He had carved the exterior out of wood, painted it blue and attached a working light to its top before coming up with the idea of creating the illusion that the inside was huge.

“There’s a running gag in Doctor Who, wherein new characters are always dumbstruck by the Tardis being bigger on the inside than it appeared on the outside,” he wrote on his blog.

Greg KumparakMr Kumparak said he came up with the idea after watching a “crazy ridiculous” amount of Doctor Who

“Once I realised I had a rough idea of how to pull that off, I couldn’t not do it.”

Digital dimensions

To bring his idea to life, the Silicon Valley-based designer first created a 3D computer model of the Tardis’s interior using the free-to-use open source computer software programme Blender.

He then used the Unity graphics rendering engine – commonly used by independent video games developers – and Vuforia – an AR app development platform made by the chip maker Qualcomm – to allow a smartphone to interact with his creation.

The only problem was that the software needed to latch onto a specific part of the model to be able to map out the appropriate view of the Tardis’s interior.

Mr Kumparak initially tried using the sign on the police box’s door which says: “Free for use of public”, but it proved to be too small to work.

So, he ultimately detached the front door and added a piece of material with a black-and-white pattern. The smartphone software could then use this to work out which part of its camera’s image should be superimposed and what angle of the interior image should be shown.

Reaction to the invention has been overwhelming positive on Twitter and YouTube – a site notorious for attracting some of the web’s harshest feedback.

“Insanely cool,” wrote one admirer. “You have just made my Xmas,” posted another.

One user suggested the inventor might like to add features – perhaps even allowing the Doctor and some of his companions to appear inside.

Dr Who photographThe Doctor Who Christmas special will feature a redesigned Tardis interior

“The feedback has been resoundingly positive so far,” Mr Kumparak told the BBC.

“Almost shockingly so, really. Doctor Who fans might be some of the nicest people on the internet.”

He added that there might be an opportunity to develop the idea further.

“I originally made this just to brush up on a few new skills and to have something fun for my desk – that so many others got excited about it is really just a wonderful surprise.

“I’ve had more requests than I can count to make it into something others can obtain, be it as a store-bought toy or a printable kit.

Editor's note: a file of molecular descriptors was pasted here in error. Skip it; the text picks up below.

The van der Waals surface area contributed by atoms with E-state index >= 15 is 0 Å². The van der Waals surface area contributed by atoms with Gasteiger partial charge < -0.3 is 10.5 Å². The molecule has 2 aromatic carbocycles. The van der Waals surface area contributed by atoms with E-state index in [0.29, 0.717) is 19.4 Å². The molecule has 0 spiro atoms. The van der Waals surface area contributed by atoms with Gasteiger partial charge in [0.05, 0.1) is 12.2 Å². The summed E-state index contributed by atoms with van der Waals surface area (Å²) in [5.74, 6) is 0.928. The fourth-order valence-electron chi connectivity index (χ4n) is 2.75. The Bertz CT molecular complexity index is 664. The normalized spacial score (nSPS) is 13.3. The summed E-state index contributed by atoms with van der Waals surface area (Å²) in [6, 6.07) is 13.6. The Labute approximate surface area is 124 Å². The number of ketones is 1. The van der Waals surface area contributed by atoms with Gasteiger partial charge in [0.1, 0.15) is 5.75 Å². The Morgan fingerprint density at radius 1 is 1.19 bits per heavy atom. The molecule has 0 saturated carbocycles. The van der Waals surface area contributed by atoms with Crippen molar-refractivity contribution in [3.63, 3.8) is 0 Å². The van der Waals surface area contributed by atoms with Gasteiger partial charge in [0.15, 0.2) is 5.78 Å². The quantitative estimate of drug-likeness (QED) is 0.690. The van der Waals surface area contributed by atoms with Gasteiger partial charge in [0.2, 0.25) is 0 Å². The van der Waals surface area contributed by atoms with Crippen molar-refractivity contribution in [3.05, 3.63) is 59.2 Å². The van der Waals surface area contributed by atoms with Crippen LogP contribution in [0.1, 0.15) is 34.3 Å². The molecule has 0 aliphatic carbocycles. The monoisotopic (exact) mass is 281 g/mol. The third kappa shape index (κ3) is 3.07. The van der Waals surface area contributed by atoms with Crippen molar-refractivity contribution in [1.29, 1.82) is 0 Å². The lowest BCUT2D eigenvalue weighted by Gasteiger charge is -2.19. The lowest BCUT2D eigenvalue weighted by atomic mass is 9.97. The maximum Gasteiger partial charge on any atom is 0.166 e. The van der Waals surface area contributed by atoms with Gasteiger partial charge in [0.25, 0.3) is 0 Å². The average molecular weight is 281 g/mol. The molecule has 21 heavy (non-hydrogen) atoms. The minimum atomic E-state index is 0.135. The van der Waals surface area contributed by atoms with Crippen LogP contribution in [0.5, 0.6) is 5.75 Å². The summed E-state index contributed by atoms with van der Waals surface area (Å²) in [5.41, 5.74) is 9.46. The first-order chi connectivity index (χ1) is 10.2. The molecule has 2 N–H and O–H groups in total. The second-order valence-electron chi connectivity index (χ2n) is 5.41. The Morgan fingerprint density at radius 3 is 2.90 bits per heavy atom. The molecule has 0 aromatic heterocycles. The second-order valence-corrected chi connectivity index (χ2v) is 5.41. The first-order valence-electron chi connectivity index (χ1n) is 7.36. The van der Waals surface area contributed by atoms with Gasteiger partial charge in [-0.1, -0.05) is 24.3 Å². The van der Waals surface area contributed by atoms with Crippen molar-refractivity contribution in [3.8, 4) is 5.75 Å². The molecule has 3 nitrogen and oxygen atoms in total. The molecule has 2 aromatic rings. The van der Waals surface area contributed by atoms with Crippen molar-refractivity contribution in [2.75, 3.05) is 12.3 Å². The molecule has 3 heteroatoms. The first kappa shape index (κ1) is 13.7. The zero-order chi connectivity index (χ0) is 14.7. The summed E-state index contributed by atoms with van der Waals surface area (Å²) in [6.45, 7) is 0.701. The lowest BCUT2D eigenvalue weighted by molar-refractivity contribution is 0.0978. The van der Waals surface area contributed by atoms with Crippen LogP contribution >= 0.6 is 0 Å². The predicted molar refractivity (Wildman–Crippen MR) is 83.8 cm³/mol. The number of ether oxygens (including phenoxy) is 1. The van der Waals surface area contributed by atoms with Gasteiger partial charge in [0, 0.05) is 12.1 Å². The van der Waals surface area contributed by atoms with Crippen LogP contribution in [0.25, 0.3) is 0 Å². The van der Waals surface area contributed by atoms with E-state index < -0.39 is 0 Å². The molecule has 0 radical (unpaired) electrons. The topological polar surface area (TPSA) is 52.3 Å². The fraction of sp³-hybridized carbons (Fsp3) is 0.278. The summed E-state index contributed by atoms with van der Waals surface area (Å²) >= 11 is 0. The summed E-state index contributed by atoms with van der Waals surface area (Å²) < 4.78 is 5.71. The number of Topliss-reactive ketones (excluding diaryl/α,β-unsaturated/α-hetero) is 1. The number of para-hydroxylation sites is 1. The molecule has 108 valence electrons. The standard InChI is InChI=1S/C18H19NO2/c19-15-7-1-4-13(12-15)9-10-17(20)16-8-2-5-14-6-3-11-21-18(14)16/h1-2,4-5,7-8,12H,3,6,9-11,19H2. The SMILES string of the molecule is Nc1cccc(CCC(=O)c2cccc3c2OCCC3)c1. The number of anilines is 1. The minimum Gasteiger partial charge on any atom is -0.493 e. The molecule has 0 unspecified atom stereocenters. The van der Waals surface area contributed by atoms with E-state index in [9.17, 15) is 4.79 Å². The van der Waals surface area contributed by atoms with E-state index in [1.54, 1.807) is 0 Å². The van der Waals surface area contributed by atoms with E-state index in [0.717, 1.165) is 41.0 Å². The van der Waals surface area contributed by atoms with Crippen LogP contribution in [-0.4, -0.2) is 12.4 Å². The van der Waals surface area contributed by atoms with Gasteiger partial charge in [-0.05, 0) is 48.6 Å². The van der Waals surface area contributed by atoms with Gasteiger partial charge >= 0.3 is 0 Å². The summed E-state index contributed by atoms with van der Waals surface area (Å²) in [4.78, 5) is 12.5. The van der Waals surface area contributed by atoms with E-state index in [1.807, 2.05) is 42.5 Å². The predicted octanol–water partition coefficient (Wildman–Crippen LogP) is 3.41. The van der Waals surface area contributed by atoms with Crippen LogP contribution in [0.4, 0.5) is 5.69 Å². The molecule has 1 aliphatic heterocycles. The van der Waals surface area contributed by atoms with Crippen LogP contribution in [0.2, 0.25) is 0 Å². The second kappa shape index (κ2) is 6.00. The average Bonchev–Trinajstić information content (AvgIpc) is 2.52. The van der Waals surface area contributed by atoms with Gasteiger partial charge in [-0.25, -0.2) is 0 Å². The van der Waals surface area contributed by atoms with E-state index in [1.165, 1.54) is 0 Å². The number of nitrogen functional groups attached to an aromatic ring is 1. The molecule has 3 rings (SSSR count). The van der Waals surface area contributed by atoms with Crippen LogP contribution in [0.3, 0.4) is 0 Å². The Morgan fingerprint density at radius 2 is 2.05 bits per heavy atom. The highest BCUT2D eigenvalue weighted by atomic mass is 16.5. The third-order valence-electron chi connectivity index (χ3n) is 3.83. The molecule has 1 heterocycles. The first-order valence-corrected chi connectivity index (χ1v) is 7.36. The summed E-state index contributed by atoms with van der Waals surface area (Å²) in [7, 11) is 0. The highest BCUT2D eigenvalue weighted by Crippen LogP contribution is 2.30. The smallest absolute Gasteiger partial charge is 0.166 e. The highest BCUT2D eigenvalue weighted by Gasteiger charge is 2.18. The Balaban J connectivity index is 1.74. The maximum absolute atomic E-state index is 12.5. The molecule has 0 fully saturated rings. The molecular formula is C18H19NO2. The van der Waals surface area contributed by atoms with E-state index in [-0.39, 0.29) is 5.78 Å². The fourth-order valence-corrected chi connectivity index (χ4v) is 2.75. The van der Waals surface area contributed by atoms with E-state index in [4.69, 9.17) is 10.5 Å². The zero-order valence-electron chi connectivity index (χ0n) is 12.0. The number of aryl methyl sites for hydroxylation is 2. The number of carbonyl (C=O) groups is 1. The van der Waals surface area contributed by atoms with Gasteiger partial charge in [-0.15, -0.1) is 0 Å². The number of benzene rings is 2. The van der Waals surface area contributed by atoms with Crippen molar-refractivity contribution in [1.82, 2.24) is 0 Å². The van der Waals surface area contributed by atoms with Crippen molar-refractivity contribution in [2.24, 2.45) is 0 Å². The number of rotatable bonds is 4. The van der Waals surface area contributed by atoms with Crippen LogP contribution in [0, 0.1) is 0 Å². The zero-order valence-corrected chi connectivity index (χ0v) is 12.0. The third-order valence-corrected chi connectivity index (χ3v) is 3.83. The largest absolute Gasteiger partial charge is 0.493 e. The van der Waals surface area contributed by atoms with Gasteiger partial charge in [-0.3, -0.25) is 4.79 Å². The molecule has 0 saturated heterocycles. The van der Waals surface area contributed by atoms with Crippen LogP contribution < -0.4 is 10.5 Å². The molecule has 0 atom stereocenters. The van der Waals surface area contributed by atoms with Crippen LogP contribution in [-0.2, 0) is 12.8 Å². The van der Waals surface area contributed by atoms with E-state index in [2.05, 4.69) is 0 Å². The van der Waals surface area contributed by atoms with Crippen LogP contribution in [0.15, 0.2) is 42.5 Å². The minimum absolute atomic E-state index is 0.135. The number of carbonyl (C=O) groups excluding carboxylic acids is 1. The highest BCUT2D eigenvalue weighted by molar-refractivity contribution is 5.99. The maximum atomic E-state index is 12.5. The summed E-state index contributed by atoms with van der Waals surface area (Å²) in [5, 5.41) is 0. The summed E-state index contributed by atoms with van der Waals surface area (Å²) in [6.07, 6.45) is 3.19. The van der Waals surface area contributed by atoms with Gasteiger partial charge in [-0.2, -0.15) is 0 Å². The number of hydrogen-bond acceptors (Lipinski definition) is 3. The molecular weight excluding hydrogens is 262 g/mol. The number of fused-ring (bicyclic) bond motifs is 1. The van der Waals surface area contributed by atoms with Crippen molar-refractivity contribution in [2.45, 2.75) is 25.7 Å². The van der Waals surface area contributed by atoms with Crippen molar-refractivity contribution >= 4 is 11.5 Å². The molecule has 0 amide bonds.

“If anyone in the right department at the BBC is reading this and wants to make that happen, I’d love to lend a hand.”

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Game of Thrones tops TV piracy chart

Game Of ThronesGame Of Thrones is largely filmed in Northern Ireland, and is shown on Sky in the UK

Game of Thrones has emerged as the most-pirated TV show over the internet this year, according to news site Torrentfreak’s latest annual survey.

It said one episode of the series had racked up 4,280,000 illegal global downloads – slightly more than than its estimated US television audience.

The site said that overall there had been a “small increase” in the amount of illegal sharing.

That was despite a “levelling out” of the activity the previous two years.

The rise also followed increased efforts to shut down or block websites providing access to copyright infringing material.

Investigations by the US, Mexican and Ukrainian authorities led to two of the best known file-sharing services disappearing earlier this year – digital locker service Megaupload and Bit Torrent link site Demonoid.

The administrators of Newzbin2 – a site which aggregated links to illegally copied material sourced from Usenet forums – also abandoned the operation after the UK courts forced internet service providers (ISPs) to block access.

In addition, UK-based Surfthechannel went offline after its owner went on trial for “facilitating” copyright infringement – a crime which resulted in him receiving a four year prison sentence.

Continue reading the main story

Most pirated TV shows of 2012

1. Game of Thrones

2. Dexter

3. The Big Bang Theory

4. How I Met Your Mother

5. Breaking Bad

6. The Walking Dead

7. Homeland

8. House

9. Fringe

10. Revolution

(Source: Torrentfreak)

Several countries ISPs have also been ordered to block The Pirate Bay, although political activists at Europe’s Pirate Parties continue to offer proxy-based workarounds.

Delayed broadcasts

Despite all the closures, one episode of of Game of Thrones racked up 4,280,000 illegal global downloads, according to Torrentfreak. That was slightly more than than its estimated US television audience.

The level of piracy may be linked to the fact that the TV company behind it – HBO – does not allow Netflix, Hulu, Amazon Prime or other US streaming services access to its programmes. It instead restricts them to its own HBO Go online product, which is only available to its cable subscribers.

Outside the US, Torrentfreak noted that Australia was responsible for a disproportionate amount of illegal copies of Game of Thrones and suggested this may have been because episodes were broadcast locally a week later than in the US.

Torrentfreak’s editor acknowledged that, despite his findings, HBO might still want to keep its current model.

“Not all of the people who pirate do it because it’s free – availability is also a big factor,” Ernesto Van Der Sar told the BBC.

“Most of the titles in the top 10 list are behind paywalls and are not distributed very widely. If TV companies offered them online to a broader audience, piracy would be lower than it is now.